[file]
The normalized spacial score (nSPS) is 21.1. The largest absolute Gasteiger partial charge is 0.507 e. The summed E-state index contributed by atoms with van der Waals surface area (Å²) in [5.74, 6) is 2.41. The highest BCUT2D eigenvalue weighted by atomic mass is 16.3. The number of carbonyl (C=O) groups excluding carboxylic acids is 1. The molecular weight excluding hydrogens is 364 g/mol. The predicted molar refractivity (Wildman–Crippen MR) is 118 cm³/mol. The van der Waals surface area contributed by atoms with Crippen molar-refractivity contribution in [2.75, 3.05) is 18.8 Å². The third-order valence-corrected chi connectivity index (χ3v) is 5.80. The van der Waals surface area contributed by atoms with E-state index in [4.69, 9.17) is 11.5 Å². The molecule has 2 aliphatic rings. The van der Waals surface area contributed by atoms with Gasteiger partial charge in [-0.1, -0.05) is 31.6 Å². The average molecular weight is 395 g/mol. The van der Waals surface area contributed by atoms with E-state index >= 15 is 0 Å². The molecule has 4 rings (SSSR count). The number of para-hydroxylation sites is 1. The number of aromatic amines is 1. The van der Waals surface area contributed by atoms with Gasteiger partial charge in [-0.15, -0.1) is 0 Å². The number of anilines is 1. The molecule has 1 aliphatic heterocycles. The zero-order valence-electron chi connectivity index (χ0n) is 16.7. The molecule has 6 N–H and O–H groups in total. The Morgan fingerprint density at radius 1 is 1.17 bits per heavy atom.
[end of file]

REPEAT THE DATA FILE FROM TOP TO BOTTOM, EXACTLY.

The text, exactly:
The normalized spacial score (nSPS) is 21.1. The largest absolute Gasteiger partial charge is 0.507 e. The summed E-state index contributed by atoms with van der Waals surface area (Å²) in [5.74, 6) is 2.41. The highest BCUT2D eigenvalue weighted by atomic mass is 16.3. The number of carbonyl (C=O) groups excluding carboxylic acids is 1. The molecular weight excluding hydrogens is 364 g/mol. The predicted molar refractivity (Wildman–Crippen MR) is 118 cm³/mol. The van der Waals surface area contributed by atoms with Crippen molar-refractivity contribution in [2.75, 3.05) is 18.8 Å². The third-order valence-corrected chi connectivity index (χ3v) is 5.80. The van der Waals surface area contributed by atoms with E-state index in [4.69, 9.17) is 11.5 Å². The molecule has 2 aliphatic rings. The van der Waals surface area contributed by atoms with Gasteiger partial charge in [-0.1, -0.05) is 31.6 Å². The average molecular weight is 395 g/mol. The van der Waals surface area contributed by atoms with E-state index >= 15 is 0 Å². The molecule has 4 rings (SSSR count). The number of para-hydroxylation sites is 1. The number of aromatic amines is 1. The van der Waals surface area contributed by atoms with Gasteiger partial charge in [-0.15, -0.1) is 0 Å². The number of anilines is 1. The molecule has 1 aliphatic heterocycles. The zero-order valence-electron chi connectivity index (χ0n) is 16.7. The molecule has 6 N–H and O–H groups in total. The Morgan fingerprint density at radius 1 is 1.17 bits per heavy atom.